NARA issues guidance on storing mixed media records

Mixed media more complex and require extra steps for storage

Federal records managers are taking several steps to manage storage of files with a mix of electronic, paper and other media, according to new guidance from the National Archives and Records Administration (NARA).

For example, electronic documents in some cases are printed out, paper documents scanned, or paper and electronic documents separated, as part of the management of the mixed media files, United States Archivist David Ferriero wrote in the NARA Bulletin 2011-04 released on July 18.

Under the Federal Records Act, agencies are required to manage official federal records until the records can be permanently turned over to NARA. In mixed media files, the records may stored on different forms of media, including paper, photographs, compact discs, DVDs, analog tapes, flash drives, local hard drives and servers.


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The mixed-media files are complex to handle, and agencies are managing them in several different ways that require additional responsibilities, Ferriero wrote.

“Mixed-media files have inherent records management risks,” the bulletin said.

For example, although workers who currently manage an active file generally know how it is organized, that is not always the case after the file is inactivated. “Employees may lose track of the file components and, over time, parts of the file may be lost and/or electronic media may become unreadable,” NARA said.

Other problems with mixed-media files include lack of metadata to link the different types of media within a file; improper storage leading to record degradation; inability to reconstruct the original file; lack of a comprehensive inventory of materials in the file; and poor handling of electronic media, the guidance said.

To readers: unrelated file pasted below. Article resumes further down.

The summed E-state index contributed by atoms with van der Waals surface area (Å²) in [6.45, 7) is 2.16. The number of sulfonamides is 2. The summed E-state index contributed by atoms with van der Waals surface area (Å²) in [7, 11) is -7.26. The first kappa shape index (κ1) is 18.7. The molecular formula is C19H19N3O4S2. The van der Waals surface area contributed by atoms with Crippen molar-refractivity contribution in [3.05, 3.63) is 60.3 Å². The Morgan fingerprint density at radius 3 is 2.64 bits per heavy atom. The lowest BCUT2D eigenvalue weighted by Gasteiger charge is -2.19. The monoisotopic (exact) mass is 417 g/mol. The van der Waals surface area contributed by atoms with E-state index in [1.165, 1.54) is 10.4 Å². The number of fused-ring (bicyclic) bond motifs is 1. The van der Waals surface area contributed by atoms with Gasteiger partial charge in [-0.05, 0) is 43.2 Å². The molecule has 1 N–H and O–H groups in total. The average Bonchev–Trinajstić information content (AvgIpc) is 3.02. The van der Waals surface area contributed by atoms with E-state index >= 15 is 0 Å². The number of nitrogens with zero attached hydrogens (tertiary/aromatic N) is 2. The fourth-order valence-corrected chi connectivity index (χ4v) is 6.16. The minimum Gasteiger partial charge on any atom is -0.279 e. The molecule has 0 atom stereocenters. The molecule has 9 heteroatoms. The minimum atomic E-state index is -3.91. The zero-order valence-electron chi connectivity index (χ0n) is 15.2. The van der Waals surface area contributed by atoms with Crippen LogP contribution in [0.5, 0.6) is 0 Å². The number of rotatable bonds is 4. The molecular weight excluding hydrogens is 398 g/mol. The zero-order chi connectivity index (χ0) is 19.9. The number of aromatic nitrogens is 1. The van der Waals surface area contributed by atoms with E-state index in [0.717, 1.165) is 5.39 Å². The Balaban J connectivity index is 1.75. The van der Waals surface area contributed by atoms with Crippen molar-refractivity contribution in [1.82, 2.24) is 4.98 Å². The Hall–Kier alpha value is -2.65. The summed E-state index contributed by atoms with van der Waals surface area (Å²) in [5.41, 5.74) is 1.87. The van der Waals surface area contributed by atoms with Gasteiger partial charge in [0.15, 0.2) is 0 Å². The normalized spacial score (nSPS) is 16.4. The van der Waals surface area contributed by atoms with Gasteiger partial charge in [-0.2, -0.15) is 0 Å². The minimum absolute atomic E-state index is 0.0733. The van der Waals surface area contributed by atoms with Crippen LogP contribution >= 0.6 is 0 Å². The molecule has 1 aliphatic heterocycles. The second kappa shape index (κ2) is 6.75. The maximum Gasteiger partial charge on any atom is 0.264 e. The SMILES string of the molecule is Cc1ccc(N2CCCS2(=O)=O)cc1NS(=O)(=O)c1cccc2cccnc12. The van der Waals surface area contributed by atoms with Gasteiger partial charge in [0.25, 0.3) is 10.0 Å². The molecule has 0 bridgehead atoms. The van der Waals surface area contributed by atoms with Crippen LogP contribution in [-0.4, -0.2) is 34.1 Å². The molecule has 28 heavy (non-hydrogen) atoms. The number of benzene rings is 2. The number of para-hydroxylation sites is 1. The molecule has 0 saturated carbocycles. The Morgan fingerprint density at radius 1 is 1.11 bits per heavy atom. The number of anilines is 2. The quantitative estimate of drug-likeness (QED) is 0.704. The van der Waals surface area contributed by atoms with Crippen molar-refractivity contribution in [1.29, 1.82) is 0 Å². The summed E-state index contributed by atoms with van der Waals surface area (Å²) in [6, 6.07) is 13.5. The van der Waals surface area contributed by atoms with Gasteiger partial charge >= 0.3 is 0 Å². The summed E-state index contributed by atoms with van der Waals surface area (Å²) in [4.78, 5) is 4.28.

Federal records managers are using primarily three methods of organizing mixed-media files, NARA said. The three methods are:

  • Printing e-records for storage: Some agencies have a policy of printing out all electronic records to include them in a file with paper documents. However, in practice, some records are not printed or are no longer able to print.
  • Scanning paper records for storage: If a file was created electronically, any paper records received are scanned and included in the electronic file.
  • Separating electronic and paper records: In the third method, an agency separates electronic media from paper records when a file is closed. The paper records go to a storage facility and the e-records are retained by the agency until they can be transferred to NARA.

In the bulletin, NARA also recommended several strategies for improving management of mixed-media files, including trying to reduce creating such files in the first place.

For example, it said agencies should develop metadata and cross-references that link all media in the file, and should specify naming conventions that identify the various media in the file.

About the Author

Alice Lipowicz is a staff writer covering government 2.0, homeland security and other IT policies for Federal Computer Week.

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